• You watch, the new wave will discover the slow dissolve in ten years or so.
  • What critics call dirty in our movies, they call lusty in foreign films.
  • An actor enters through a door, you've got nothing. But if he enters through a window, you've got a situation.
  • The best director is the one you don't see.
  • The close-up is such a valuable thing--like a trump at bridge.
  • [asked what the purpose of making films is] Well, number one, it's too late for me now to change and to become a gardener. Number two is to get away from the house and the vacuum cleaner. I want to be in my office and think. And number three, it's very exciting. I like to tell stories. Ultimately it's interesting. You meet nice people, it's glamorous, and, if you get lucky, very profitable. You suffer a great deal, but to paraphrase President [Harry S. Truman], if you can't take all that crap, get out of the studio. Believe me, this is not a profession for a dignified human being. I can see the interest in pictures when I talk to you students [at the American Film Institute], especially now that almost every university has something connected with movies. But if I had a son I would beat him with a very large whip trying to make a gardener, a dentist or something else out of him. Don't do it. It's just too tough. It hurts, and the moments of glory are very far between. Well, it's too late for me to turn back, too late for me to become a gardener. I can't bend over the azaleas. Not anymore.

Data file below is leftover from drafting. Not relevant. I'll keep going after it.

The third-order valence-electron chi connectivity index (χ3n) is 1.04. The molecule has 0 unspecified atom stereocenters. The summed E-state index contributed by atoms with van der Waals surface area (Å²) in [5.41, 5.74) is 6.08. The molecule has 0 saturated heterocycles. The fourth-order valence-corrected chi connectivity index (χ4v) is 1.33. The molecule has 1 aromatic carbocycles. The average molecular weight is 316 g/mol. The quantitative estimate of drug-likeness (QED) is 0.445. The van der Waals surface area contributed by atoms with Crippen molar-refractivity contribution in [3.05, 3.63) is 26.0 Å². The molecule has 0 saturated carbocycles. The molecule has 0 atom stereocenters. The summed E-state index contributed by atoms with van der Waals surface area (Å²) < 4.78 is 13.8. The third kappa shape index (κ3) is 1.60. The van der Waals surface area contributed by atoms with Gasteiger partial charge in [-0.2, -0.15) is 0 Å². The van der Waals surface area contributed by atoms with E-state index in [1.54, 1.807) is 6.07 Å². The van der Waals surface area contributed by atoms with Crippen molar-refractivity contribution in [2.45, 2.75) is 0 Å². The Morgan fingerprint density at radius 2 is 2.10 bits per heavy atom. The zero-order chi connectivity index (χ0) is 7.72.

• [on Jack Lemmon] I'm terribly fond of Jack. We understand each other very well and it's a pleasure to work with him. He is a thinking actor, but not an argumentative one. By that way I mean if we start shooting at nine o'clock, he would be there at 8:15 and would come to my office and say, "Hey, I've got a great idea! Look, why don't we do this? Blah, blah, blah, blah." And I just look at him, and he says, "I don't like it either." And he walks out.
  • Everybody in the audience is an idiot, but taken together they're a genius.
  • When you say that I am searching for truth, and uh so and so, you French really know how to flatter somebody. I'm just trying to make a living. Get two hours of film, and I don't really give a shit if whether how true it is, great it is. Just get it over with. Where's that?
  • I don't think that making movies is my entire life. But there's one thing, you know, that I hate more than not being taken seriously, is to be taken too seriously.